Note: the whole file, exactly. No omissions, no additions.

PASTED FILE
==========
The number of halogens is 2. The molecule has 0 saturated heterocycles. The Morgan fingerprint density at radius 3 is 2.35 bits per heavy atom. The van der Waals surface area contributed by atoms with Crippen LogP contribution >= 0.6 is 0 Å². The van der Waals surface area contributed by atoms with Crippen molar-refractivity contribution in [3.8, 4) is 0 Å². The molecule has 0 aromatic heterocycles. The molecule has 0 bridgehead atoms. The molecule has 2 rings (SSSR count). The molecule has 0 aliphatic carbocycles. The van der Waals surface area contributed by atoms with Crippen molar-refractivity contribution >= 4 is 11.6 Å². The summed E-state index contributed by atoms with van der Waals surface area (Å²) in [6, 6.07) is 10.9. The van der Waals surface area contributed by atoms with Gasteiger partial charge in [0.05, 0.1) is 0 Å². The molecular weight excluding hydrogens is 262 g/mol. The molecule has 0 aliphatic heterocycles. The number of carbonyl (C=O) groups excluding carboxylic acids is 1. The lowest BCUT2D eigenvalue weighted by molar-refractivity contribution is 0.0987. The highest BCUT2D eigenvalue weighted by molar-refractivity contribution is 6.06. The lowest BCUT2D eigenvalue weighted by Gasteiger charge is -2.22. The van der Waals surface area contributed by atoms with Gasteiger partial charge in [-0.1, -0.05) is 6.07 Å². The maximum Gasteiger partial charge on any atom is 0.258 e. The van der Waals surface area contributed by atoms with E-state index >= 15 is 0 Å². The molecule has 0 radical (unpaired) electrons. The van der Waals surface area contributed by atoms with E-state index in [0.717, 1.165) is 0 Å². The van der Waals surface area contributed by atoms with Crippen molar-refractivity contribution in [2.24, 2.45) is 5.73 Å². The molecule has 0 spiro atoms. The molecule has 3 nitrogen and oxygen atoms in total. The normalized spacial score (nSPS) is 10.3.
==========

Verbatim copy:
The number of halogens is 2. The molecule has 0 saturated heterocycles. The Morgan fingerprint density at radius 3 is 2.35 bits per heavy atom. The van der Waals surface area contributed by atoms with Crippen LogP contribution >= 0.6 is 0 Å². The van der Waals surface area contributed by atoms with Crippen molar-refractivity contribution in [3.8, 4) is 0 Å². The molecule has 0 aromatic heterocycles. The molecule has 0 bridgehead atoms. The molecule has 2 rings (SSSR count). The molecule has 0 aliphatic carbocycles. The van der Waals surface area contributed by atoms with Crippen molar-refractivity contribution >= 4 is 11.6 Å². The summed E-state index contributed by atoms with van der Waals surface area (Å²) in [6, 6.07) is 10.9. The van der Waals surface area contributed by atoms with Gasteiger partial charge in [0.05, 0.1) is 0 Å². The molecular weight excluding hydrogens is 262 g/mol. The molecule has 0 aliphatic heterocycles. The number of carbonyl (C=O) groups excluding carboxylic acids is 1. The lowest BCUT2D eigenvalue weighted by molar-refractivity contribution is 0.0987. The highest BCUT2D eigenvalue weighted by molar-refractivity contribution is 6.06. The lowest BCUT2D eigenvalue weighted by Gasteiger charge is -2.22. The van der Waals surface area contributed by atoms with Gasteiger partial charge in [-0.1, -0.05) is 6.07 Å². The maximum Gasteiger partial charge on any atom is 0.258 e. The van der Waals surface area contributed by atoms with E-state index >= 15 is 0 Å². The molecule has 0 radical (unpaired) electrons. The van der Waals surface area contributed by atoms with E-state index in [0.717, 1.165) is 0 Å². The van der Waals surface area contributed by atoms with Crippen molar-refractivity contribution in [2.24, 2.45) is 5.73 Å². The molecule has 0 spiro atoms. The molecule has 3 nitrogen and oxygen atoms in total. The normalized spacial score (nSPS) is 10.3.